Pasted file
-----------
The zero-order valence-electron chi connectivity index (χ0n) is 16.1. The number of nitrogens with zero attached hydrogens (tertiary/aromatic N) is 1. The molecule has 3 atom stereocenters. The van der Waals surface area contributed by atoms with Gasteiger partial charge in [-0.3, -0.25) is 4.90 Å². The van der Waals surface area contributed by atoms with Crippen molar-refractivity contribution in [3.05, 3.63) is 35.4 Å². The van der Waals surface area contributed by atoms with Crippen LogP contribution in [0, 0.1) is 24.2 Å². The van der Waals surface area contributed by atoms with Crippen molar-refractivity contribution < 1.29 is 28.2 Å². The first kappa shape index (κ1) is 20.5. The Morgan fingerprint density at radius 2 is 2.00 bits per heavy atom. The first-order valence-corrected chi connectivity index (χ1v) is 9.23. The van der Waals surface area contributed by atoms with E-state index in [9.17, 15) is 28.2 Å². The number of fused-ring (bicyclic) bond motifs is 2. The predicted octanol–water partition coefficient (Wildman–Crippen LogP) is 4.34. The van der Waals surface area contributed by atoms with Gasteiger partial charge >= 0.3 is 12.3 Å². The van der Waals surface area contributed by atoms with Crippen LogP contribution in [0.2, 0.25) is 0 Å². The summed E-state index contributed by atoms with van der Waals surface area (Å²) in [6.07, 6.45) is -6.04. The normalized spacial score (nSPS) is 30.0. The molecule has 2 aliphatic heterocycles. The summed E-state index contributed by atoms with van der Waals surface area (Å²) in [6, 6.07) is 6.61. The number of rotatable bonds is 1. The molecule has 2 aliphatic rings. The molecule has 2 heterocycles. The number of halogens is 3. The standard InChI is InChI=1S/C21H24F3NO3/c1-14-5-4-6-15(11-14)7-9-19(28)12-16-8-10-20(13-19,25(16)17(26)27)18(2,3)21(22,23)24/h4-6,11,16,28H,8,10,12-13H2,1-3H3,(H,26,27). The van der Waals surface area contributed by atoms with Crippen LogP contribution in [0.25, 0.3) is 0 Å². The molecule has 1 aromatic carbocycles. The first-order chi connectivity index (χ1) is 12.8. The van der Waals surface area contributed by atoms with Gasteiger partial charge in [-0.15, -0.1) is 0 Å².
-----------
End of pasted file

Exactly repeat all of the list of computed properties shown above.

The zero-order valence-electron chi connectivity index (χ0n) is 16.1. The number of nitrogens with zero attached hydrogens (tertiary/aromatic N) is 1. The molecule has 3 atom stereocenters. The van der Waals surface area contributed by atoms with Gasteiger partial charge in [-0.3, -0.25) is 4.90 Å². The van der Waals surface area contributed by atoms with Crippen molar-refractivity contribution in [3.05, 3.63) is 35.4 Å². The van der Waals surface area contributed by atoms with Crippen LogP contribution in [0, 0.1) is 24.2 Å². The van der Waals surface area contributed by atoms with Crippen molar-refractivity contribution < 1.29 is 28.2 Å². The first kappa shape index (κ1) is 20.5. The Morgan fingerprint density at radius 2 is 2.00 bits per heavy atom. The first-order valence-corrected chi connectivity index (χ1v) is 9.23. The van der Waals surface area contributed by atoms with E-state index in [9.17, 15) is 28.2 Å². The number of fused-ring (bicyclic) bond motifs is 2. The predicted octanol–water partition coefficient (Wildman–Crippen LogP) is 4.34. The van der Waals surface area contributed by atoms with Gasteiger partial charge >= 0.3 is 12.3 Å². The van der Waals surface area contributed by atoms with Crippen LogP contribution in [0.2, 0.25) is 0 Å². The summed E-state index contributed by atoms with van der Waals surface area (Å²) in [6.07, 6.45) is -6.04. The normalized spacial score (nSPS) is 30.0. The molecule has 2 aliphatic heterocycles. The summed E-state index contributed by atoms with van der Waals surface area (Å²) in [6, 6.07) is 6.61. The number of rotatable bonds is 1. The molecule has 2 aliphatic rings. The molecule has 2 heterocycles. The number of halogens is 3. The standard InChI is InChI=1S/C21H24F3NO3/c1-14-5-4-6-15(11-14)7-9-19(28)12-16-8-10-20(13-19,25(16)17(26)27)18(2,3)21(22,23)24/h4-6,11,16,28H,8,10,12-13H2,1-3H3,(H,26,27). The van der Waals surface area contributed by atoms with Crippen LogP contribution in [0.25, 0.3) is 0 Å². The molecule has 1 aromatic carbocycles. The first-order chi connectivity index (χ1) is 12.8. The van der Waals surface area contributed by atoms with Gasteiger partial charge in [-0.15, -0.1) is 0 Å².